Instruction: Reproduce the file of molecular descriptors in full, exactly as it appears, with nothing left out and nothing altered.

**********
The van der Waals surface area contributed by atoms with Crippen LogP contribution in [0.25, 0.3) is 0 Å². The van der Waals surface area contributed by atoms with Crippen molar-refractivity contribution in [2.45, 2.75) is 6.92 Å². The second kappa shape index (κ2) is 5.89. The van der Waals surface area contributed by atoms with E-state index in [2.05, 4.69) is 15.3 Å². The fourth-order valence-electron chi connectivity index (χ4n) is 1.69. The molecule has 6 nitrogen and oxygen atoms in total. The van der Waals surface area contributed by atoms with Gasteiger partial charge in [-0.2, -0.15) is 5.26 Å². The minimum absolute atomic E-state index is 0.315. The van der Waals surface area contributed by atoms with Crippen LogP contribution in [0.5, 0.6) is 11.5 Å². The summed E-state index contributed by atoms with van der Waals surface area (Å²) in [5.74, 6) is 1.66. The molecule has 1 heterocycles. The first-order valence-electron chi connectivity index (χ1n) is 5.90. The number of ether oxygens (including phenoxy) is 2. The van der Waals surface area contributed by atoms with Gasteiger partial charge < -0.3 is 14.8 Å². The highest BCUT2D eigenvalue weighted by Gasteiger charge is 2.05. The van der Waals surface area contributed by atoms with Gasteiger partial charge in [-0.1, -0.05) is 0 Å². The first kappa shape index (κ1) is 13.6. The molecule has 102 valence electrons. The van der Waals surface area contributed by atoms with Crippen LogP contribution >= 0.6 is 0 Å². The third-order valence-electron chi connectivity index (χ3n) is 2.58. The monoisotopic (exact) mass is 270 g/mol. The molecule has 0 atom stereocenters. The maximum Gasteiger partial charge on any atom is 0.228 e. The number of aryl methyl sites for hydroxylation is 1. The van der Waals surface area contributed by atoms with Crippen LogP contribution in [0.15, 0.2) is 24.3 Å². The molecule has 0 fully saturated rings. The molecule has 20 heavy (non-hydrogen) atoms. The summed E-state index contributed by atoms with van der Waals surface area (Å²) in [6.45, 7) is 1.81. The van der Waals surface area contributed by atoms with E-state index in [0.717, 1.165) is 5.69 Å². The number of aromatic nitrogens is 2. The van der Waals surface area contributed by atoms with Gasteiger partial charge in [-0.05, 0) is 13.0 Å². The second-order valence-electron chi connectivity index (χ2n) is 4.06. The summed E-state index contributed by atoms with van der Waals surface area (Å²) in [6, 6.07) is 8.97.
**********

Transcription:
The van der Waals surface area contributed by atoms with Crippen LogP contribution in [0.25, 0.3) is 0 Å². The van der Waals surface area contributed by atoms with Crippen molar-refractivity contribution in [2.45, 2.75) is 6.92 Å². The second kappa shape index (κ2) is 5.89. The van der Waals surface area contributed by atoms with E-state index in [2.05, 4.69) is 15.3 Å². The fourth-order valence-electron chi connectivity index (χ4n) is 1.69. The molecule has 6 nitrogen and oxygen atoms in total. The van der Waals surface area contributed by atoms with Gasteiger partial charge in [-0.2, -0.15) is 5.26 Å². The minimum absolute atomic E-state index is 0.315. The van der Waals surface area contributed by atoms with Crippen LogP contribution in [0.5, 0.6) is 11.5 Å². The summed E-state index contributed by atoms with van der Waals surface area (Å²) in [5.74, 6) is 1.66. The molecule has 1 heterocycles. The first-order valence-electron chi connectivity index (χ1n) is 5.90. The number of ether oxygens (including phenoxy) is 2. The van der Waals surface area contributed by atoms with Gasteiger partial charge < -0.3 is 14.8 Å². The highest BCUT2D eigenvalue weighted by Gasteiger charge is 2.05. The van der Waals surface area contributed by atoms with Gasteiger partial charge in [-0.1, -0.05) is 0 Å². The first kappa shape index (κ1) is 13.6. The molecule has 102 valence electrons. The van der Waals surface area contributed by atoms with Crippen LogP contribution >= 0.6 is 0 Å². The third-order valence-electron chi connectivity index (χ3n) is 2.58. The monoisotopic (exact) mass is 270 g/mol. The molecule has 0 atom stereocenters. The maximum Gasteiger partial charge on any atom is 0.228 e. The number of aryl methyl sites for hydroxylation is 1. The van der Waals surface area contributed by atoms with Crippen LogP contribution in [0.15, 0.2) is 24.3 Å². The molecule has 0 fully saturated rings. The molecule has 20 heavy (non-hydrogen) atoms. The summed E-state index contributed by atoms with van der Waals surface area (Å²) in [6.45, 7) is 1.81. The van der Waals surface area contributed by atoms with E-state index in [0.717, 1.165) is 5.69 Å². The number of aromatic nitrogens is 2. The van der Waals surface area contributed by atoms with Gasteiger partial charge in [-0.05, 0) is 13.0 Å². The second-order valence-electron chi connectivity index (χ2n) is 4.06. The summed E-state index contributed by atoms with van der Waals surface area (Å²) in [6, 6.07) is 8.97.